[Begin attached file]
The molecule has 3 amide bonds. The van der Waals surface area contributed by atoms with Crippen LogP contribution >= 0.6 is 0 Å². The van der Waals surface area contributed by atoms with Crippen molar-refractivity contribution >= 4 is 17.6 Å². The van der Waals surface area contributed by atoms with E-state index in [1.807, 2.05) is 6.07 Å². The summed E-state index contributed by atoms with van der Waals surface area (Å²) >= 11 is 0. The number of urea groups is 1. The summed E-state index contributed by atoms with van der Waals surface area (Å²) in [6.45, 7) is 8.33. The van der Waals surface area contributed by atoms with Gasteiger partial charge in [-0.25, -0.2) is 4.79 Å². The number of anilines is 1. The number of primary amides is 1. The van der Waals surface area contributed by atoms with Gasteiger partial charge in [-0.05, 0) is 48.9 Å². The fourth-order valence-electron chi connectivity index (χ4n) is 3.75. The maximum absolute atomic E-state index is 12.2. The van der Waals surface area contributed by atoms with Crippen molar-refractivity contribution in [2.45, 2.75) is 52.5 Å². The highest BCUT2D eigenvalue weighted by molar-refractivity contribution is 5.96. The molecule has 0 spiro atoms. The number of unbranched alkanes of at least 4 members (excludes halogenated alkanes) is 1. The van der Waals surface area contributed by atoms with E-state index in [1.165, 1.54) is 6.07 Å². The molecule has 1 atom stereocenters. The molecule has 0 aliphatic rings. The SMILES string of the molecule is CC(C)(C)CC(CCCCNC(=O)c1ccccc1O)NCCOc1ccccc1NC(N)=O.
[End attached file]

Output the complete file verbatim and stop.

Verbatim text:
The molecule has 3 amide bonds. The van der Waals surface area contributed by atoms with Crippen LogP contribution >= 0.6 is 0 Å². The van der Waals surface area contributed by atoms with Crippen molar-refractivity contribution >= 4 is 17.6 Å². The van der Waals surface area contributed by atoms with E-state index in [1.807, 2.05) is 6.07 Å². The summed E-state index contributed by atoms with van der Waals surface area (Å²) >= 11 is 0. The number of urea groups is 1. The summed E-state index contributed by atoms with van der Waals surface area (Å²) in [6.45, 7) is 8.33. The van der Waals surface area contributed by atoms with Gasteiger partial charge in [-0.25, -0.2) is 4.79 Å². The number of anilines is 1. The number of primary amides is 1. The van der Waals surface area contributed by atoms with Gasteiger partial charge in [-0.05, 0) is 48.9 Å². The fourth-order valence-electron chi connectivity index (χ4n) is 3.75. The maximum absolute atomic E-state index is 12.2. The van der Waals surface area contributed by atoms with Crippen molar-refractivity contribution in [2.45, 2.75) is 52.5 Å². The highest BCUT2D eigenvalue weighted by molar-refractivity contribution is 5.96. The molecule has 0 spiro atoms. The number of unbranched alkanes of at least 4 members (excludes halogenated alkanes) is 1. The van der Waals surface area contributed by atoms with E-state index in [1.165, 1.54) is 6.07 Å². The molecule has 1 atom stereocenters. The molecule has 0 aliphatic rings. The SMILES string of the molecule is CC(C)(C)CC(CCCCNC(=O)c1ccccc1O)NCCOc1ccccc1NC(N)=O.